Mr. KWELI: I've had my issues with them. And I have fans who certainly hit me up on MySpace and check me on stuff like that. I mean, I tell you what the facts of the matter is from my prospective. I don't get paid to sell music. I've never had a platinum album. So I'm not living over record sales. I've performed in nightclubs that have huge sponsorship deals with liquor companies. On stage they're pouring drinks. People are smoking cigarettes. So to me it's hypocritical to not take that check and say - if that's the case, then I don't need to perform in no more nightclubs anymore. I'm not going to do a Kool ad where I'm smoking a cigarette. I'm not going to work for their company. But if they're paying me to do what I do, then, yeah, I have no problem. I got over that a long time ago.

CHIDEYA: Well, let's take a listen to another of your songs called "Eat to Live."

(Soundbite of song, "Eat to Live")

Mr. KWELI: (Singing) My rhymes got nutritional value. Forget on how I live, it's critical when the conditions allow you. (Unintelligible) you and trust the critiques who doubt you. Try to write shit about you, but we can't make a living without you. Go hungry. You got to watch what the media feeds you, and don't be (unintelligible) animal either neither. It's harder than it sounds.

CHIDEYA: So when you think about the song "Eat to Live," in some ways, it's much more idealistic than what you were just talking about - the art, the commerce and how they blend. How do you combine your idealistic side with this other side of you, which, as you're explaining is like, look, I got to eat to live on a very different level?

Mr. KWELI: Right, right, definitely. Your mind state when you're an artist recording in a studio, for me, it has to be different and my mind state as a CEO trying to pull my record out and compete in a marketplace. So when I'm in the studio, I'm strictly thinking about the beats, the rhymes and the song. The decision I make once the songs are created, and there's a barcode put on the package, and I'm out there in the street selling it, those decisions as a businessman are different than the creative decisions you make.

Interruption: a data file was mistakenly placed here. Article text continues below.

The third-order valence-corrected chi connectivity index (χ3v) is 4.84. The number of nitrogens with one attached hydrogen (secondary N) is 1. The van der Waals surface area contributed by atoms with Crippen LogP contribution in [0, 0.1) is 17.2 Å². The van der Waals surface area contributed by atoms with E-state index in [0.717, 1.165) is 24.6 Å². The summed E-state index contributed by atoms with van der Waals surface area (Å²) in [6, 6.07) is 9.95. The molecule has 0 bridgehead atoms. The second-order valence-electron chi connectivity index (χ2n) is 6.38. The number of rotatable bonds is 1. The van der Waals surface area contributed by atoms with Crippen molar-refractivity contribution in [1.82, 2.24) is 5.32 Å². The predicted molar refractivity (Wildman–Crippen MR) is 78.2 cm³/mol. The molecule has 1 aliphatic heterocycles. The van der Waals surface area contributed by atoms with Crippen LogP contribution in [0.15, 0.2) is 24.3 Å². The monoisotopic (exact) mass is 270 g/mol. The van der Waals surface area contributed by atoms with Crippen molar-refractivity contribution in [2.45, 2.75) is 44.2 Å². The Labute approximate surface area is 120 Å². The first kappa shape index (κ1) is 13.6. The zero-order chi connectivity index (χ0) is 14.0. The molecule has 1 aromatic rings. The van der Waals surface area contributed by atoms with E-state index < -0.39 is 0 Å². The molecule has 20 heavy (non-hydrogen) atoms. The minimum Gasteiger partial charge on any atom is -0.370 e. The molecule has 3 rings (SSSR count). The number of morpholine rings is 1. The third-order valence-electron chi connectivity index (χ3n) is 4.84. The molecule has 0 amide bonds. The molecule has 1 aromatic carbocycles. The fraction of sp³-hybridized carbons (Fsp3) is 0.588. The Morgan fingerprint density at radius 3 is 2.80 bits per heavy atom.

I did - in store, where, K came out to me and said, yo, if you feel this way, why don't you just exist outside of the system? And my answer to him was I do. I put our mixed tapes. I do shows. I put our album "Liberation with Madlib." I put them on the Internet for free. I called it "Liberation." What else - how much more out of the system can I exist? He's like, well, you should only do that. You shouldn't have a deal with Warner Brothers. You shouldn't do these other things. I'm like, okay, that sounds good. But you wouldn't be standing in the line for me to sign your CD if I didn't do these things.

I have my foot in both worlds, and I do believe in that. I believe that in order for a revolution to happen, it has to happen on every level. Music doesn't just coincide with business. That's why they don't get along. That's why kids steal artist music and don't feel guilty about it. I have my music stolen so many different times, but what you have to do is you have to harness it. And if you can't beat them, join them, but not in the defeated sense. In terms of just acknowledging the trends and be affluent(ph) where how you're doing business.

CHIDEYA: Talib, thanks so much.

Mr. KWELI: Thank you, Farai.

CHIDEYA: Talib Kweli's new album "Eardrum" drops today. He sat down with me here in our NPR West studios. For extended audio of my interview with Talib Kweli, check out our Web site, nprnewsandnotes.org.

Copyright © 2007 NPR. All rights reserved. Visit our website terms of use and permissions pages at www.npr.org for further information.

NPR transcripts are created on a rush deadline by an NPR contractor. This text may not be in its final form and may be updated or revised in the future. Accuracy and availability may vary. The authoritative record of NPR’s programming is the audio record.